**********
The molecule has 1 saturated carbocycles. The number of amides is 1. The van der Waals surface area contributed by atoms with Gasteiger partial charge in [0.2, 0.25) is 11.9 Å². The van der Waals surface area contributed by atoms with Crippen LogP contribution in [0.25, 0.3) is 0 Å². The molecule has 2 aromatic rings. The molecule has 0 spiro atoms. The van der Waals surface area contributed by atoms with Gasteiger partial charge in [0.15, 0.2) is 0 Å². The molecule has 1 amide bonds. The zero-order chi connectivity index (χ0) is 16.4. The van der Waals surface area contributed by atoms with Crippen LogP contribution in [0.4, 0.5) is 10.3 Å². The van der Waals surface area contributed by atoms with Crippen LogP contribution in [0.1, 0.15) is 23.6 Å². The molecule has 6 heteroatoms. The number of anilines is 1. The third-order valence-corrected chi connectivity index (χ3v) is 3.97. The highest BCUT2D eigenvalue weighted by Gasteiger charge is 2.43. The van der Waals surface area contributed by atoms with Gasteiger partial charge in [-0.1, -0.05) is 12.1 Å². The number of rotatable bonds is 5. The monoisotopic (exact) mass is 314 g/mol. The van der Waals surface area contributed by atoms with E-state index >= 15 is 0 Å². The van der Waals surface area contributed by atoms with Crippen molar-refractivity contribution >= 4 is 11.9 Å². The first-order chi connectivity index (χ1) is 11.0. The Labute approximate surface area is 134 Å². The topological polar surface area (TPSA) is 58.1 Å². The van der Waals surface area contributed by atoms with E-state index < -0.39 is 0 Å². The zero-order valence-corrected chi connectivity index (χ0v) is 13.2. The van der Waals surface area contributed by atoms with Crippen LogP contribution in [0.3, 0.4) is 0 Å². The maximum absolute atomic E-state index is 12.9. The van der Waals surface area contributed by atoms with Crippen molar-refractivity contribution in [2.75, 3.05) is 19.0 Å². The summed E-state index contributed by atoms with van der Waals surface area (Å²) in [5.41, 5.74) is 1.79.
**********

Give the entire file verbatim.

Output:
The molecule has 1 saturated carbocycles. The number of amides is 1. The van der Waals surface area contributed by atoms with Gasteiger partial charge in [0.2, 0.25) is 11.9 Å². The van der Waals surface area contributed by atoms with Crippen LogP contribution in [0.25, 0.3) is 0 Å². The molecule has 2 aromatic rings. The molecule has 0 spiro atoms. The van der Waals surface area contributed by atoms with Gasteiger partial charge in [0.15, 0.2) is 0 Å². The molecule has 1 amide bonds. The zero-order chi connectivity index (χ0) is 16.4. The van der Waals surface area contributed by atoms with Crippen LogP contribution in [0.4, 0.5) is 10.3 Å². The van der Waals surface area contributed by atoms with Crippen LogP contribution in [0.1, 0.15) is 23.6 Å². The molecule has 6 heteroatoms. The number of anilines is 1. The third-order valence-corrected chi connectivity index (χ3v) is 3.97. The highest BCUT2D eigenvalue weighted by Gasteiger charge is 2.43. The van der Waals surface area contributed by atoms with Gasteiger partial charge in [-0.1, -0.05) is 12.1 Å². The number of rotatable bonds is 5. The monoisotopic (exact) mass is 314 g/mol. The van der Waals surface area contributed by atoms with E-state index >= 15 is 0 Å². The van der Waals surface area contributed by atoms with Crippen molar-refractivity contribution >= 4 is 11.9 Å². The first-order chi connectivity index (χ1) is 11.0. The Labute approximate surface area is 134 Å². The topological polar surface area (TPSA) is 58.1 Å². The van der Waals surface area contributed by atoms with E-state index < -0.39 is 0 Å². The zero-order valence-corrected chi connectivity index (χ0v) is 13.2. The van der Waals surface area contributed by atoms with Crippen LogP contribution in [0.3, 0.4) is 0 Å². The maximum absolute atomic E-state index is 12.9. The van der Waals surface area contributed by atoms with Crippen molar-refractivity contribution in [2.75, 3.05) is 19.0 Å². The summed E-state index contributed by atoms with van der Waals surface area (Å²) in [5.41, 5.74) is 1.79.